Research is ongoing into the link between physical pain and depression.

Gastrointestinal issues

If you’re suffering from depression, you may experience:

  • Stomach problems
  • Nausea
  • Diarrhea
  • Bloating
  • Constipation

Weakened immune system

Stress can compromise your immune system, and depression can be a very stressful disorder.

This not only heightens your chance of getting sick, but also means it will take you longer to recover.

Extreme fatigue

Chronic fatigue and depression are strongly linked. Even getting out of bed or performing basic daily chores can seem unmanageable to someone suffering from depression.

High blood pressure

Sustained stress is associated with hypertension. As such, it’s commonplace for people suffering from depression to have high blood pressure.

a man dealing with the psychological symptoms of depression

Psychological Symptoms of Depression

The core psychological symptoms of depression are:

  • Persistently depressed mood
  • Loss of interest in life in general
  • Reduced interest in favored activities
  • Feelings of guilt and worthlessness
  • An absence of hope
  • Thoughts of death and suicide

These symptoms should be acknowledged and treated rather than neglected, ignored, or self-medicated against.

Depression and Addiction Symptoms

When depression co-occurs with addiction in the form of alcohol use disorder or substance use disorder, this is known as dual diagnosis or co-occurring disorder.

The addiction and mental health conditions can feed into each other. The most common symptoms of depression and addiction co-occurring involve people self-medicating.

Using alcohol or drugs to ease the symptoms of depression is commonplace but inadvisable. Not only does this achieve nothing in terms of addressing the root problem, but you’ll often find the symptoms of depression you are trying to soothe are instead inflamed.

When depression co-occurs with addiction, you should engage with a dual diagnosis treatment program, one of the many ways we can help you here at Renaissance Recovery Center.

Renaissance Recovery logo | depression symptoms

Rehab Center for Depression at Renaissance Recovery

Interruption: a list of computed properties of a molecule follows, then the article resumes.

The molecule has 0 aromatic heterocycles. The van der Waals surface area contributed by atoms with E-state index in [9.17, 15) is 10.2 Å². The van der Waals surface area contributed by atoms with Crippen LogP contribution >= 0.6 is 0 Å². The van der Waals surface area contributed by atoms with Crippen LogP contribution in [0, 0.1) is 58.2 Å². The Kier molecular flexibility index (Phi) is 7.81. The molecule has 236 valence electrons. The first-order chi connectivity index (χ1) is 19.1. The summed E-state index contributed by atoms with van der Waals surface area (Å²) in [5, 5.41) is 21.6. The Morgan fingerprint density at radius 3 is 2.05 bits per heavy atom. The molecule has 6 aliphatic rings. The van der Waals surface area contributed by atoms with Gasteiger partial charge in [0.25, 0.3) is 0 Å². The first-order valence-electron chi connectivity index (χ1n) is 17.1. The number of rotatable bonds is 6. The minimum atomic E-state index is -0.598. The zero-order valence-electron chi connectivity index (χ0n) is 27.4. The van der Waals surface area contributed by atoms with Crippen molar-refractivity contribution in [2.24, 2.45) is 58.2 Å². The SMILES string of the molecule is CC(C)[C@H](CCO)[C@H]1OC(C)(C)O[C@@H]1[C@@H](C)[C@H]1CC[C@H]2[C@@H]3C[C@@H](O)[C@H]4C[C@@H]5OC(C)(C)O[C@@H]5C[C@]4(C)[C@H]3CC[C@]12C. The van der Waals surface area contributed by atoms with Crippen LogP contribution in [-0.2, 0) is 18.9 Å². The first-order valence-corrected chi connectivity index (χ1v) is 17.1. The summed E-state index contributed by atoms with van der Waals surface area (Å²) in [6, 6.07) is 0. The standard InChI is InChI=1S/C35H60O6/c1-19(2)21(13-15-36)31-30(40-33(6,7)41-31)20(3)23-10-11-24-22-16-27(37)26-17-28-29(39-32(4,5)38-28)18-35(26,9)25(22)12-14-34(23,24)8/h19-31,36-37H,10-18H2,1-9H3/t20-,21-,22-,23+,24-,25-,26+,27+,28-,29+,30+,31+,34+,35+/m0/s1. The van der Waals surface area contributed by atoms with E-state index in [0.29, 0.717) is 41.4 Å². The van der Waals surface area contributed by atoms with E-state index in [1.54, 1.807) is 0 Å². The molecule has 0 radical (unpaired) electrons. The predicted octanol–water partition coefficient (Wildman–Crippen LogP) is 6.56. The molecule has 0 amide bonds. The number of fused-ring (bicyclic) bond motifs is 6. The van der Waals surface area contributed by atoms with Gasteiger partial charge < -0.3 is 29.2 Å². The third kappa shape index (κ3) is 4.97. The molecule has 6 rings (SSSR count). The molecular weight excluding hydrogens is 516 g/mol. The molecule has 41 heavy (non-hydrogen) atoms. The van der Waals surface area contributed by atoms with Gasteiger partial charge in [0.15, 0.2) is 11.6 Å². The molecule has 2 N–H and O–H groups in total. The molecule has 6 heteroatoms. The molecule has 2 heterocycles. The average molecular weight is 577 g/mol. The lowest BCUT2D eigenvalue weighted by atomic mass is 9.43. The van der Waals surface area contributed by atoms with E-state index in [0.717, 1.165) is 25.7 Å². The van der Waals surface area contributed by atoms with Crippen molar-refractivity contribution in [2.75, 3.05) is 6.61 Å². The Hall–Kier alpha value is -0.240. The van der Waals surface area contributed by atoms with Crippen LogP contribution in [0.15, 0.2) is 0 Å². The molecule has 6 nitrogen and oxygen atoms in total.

If you are suffering from episodes of depression that persist and interfere with your daily living, it’s time to take action, and you don’t need to do this alone.

At Renaissance Recovery Center, our depression treatment programs and mental health IOP programs can help you to combat your mental health condition along with any underlying alcohol use disorder or substance use disorder.

If you have dual diagnosis, you should first detox and withdraw from the substances you are using before you engage with treatment. When your body is toxin-free and you are abstinent, it’s possible to obtain a more precise diagnosis. This will lead to a more effectively tailored treatment program with a greater chance of success.

Antidepressants are often effective for treating the symptoms of depression. The main types of this medication include:

  • Tricyclic antidepressants
  • SSRIs (selective serotonin reuptake inhibitors)
  • MAOIs (monoamine oxidase inhibitors)
  • Atypical antidepressants

Regardless of the type and mechanism of action, antidepressants perform the same broad role of addressing chemical imbalances in the brain. 

Often, you’ll need to experiment with several different antidepressants before finding one that works. This form of medication usually takes a few weeks before you start noticing the full benefits. 

Alongside medication-assisted treatment, talk therapies like CBT (cognitive behavioral therapy) and DBT (dialectical behavior therapy) can help you counter the negative and flawed thinking that can trigger depressive episodes. As you discover healthier coping strategies and become more confident in implementing them instead of resorting to substance abuse, you’ll become stronger and more secure in your recovery. 

All you need to do is reach out to the friendly Renaissance admissions team at 866.330.9449

An image of someone who is Giving up alcohol for lent
Addiction and Recovery

Giving Up Alcohol for Lent

Each year, Ash Wednesday signals the first day of Lent. Lent is the 40-day period leading up to Easter. Lent is traditionally viewed as a

Read More »
An image of a brain scan of Wet brain syndrome
Addiction and Recovery

Wet Brain Syndrome

Wet brain syndrome is the non-clinical term for WKS (Wernicke-Korsakoff syndrome). WKS is a brain disorder that is associated with the acute deficiency of thiamine

Read More »
an image of a client

Pat C

“I owe my life and my happiness to these people. October 8th, 2019 marked two years of sobriety for me, and prior to finding Renaissance I hadn’t had 24 hours sober in nearly 20 years.”

an image of a client

Paige R

“They truly cared for me and the other people that I served with! From this group, I have made 8 new brothers and friends for life! We have continued on, after the program, to take care of each other”

an image of a client

Courtney S

“Great staff who took the time to get to know me. They have a lot of experience in this field and have first hand experience with what I was going through. IOP is outstanding and really built up a ton of great relationships and found this program to be a ‘breath of fresh air’.”

Diana Vo, LMFT

Diana is an addiction expert and licensed marriage and family therapist who has been in the field of mental health for over 10 years.

Joseph Gilmore

Joseph Gilmore has been in the addiction industry for three years with experience working for facilities all across the country

Use Our 24 Hour text line. You can ask questions about our program, the admissions process, and more.